Amid a shift to telework due to the COVID-19 pandemic, the U.S. Air Force (USAF) is urging its Reserve Citizen Airmen to stay laser focused on Personally Identifiable Information (PII) breach reduction while working from home.
“All Reserve Citizen Airmen, including civilians, must be especially vigilant while handling and disseminating PII, like Social Security numbers, birthdays, marital status, addresses and so on, while teleworking,” USAF said in a statement.
While USAF remains concerned about PII breaches, Karen Frey, Air Force Reserve Command (AFRC) Freedom of Information Act and Privacy manager, said that there has been a downward trend in PII breaches since 2017.
“In 2018, the Air Force implemented a privacy campaign that created new procedures for handling and disseminating digital PII,” Frey said. “One of those procedures was the email prompt requiring users to select FOUO (for official use only) or PII in the email privacy settings. They also required major command-level privacy managers like me to send monthly newsletters out to the wings, educating Airmen on PII breach reduction down at the lowest levels.”
For context, the AFRC said that 32,000 Reserve Citizen Airmen – nearly half the entire AFRC work force – were affected by PII breaches in 2017. Following the privacy campaign and the deployment of an email sniffer that checks emails looking for nine-digit numbers or other identifiers, that number has dropped to just over 2,000 this year.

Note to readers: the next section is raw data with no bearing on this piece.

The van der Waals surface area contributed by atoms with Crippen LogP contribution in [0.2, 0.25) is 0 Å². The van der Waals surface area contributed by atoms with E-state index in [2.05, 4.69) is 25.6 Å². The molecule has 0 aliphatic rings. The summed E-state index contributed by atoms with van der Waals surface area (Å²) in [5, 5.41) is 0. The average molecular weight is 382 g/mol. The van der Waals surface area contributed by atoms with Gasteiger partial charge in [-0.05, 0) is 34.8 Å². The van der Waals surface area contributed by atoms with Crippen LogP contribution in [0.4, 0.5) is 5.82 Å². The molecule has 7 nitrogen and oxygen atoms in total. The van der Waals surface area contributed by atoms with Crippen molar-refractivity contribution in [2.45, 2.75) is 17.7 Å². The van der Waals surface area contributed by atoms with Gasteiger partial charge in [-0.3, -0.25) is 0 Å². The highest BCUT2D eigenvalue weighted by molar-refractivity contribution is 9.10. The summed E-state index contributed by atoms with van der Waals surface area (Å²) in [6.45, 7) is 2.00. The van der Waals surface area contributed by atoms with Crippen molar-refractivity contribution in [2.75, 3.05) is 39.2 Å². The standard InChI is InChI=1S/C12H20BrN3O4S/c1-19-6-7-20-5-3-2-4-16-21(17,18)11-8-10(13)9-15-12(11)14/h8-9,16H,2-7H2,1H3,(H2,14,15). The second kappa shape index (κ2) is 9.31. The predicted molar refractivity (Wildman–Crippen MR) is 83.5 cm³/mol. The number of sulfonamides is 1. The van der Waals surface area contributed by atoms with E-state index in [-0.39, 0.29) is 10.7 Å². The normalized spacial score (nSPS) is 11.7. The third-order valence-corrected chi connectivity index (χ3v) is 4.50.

AFRC has also identified its remaining pain point in further dropping PII breaches – personnel who cannot send or receive encrypted emails.
“After Outlook detects potential PII, it suggests encrypting it,” Frey explained. In instances where a breach is happening, “the member will then unselect it because they can’t send it encrypted for whatever reason, and that is a problem. Depending on the nature of the breach and the total number of personnel affected, it may have to be routed up to the Air Force Privacy Office, and then to DoD, to be cleared. That can be extremely taxing of time and resources and cause potential problems for all of those affected.”
Despite the drop in PII breaches, Frey urged Airmen to remain vigilant as they telework and ensure they are protecting all digital PII sent on and off the AFRC network.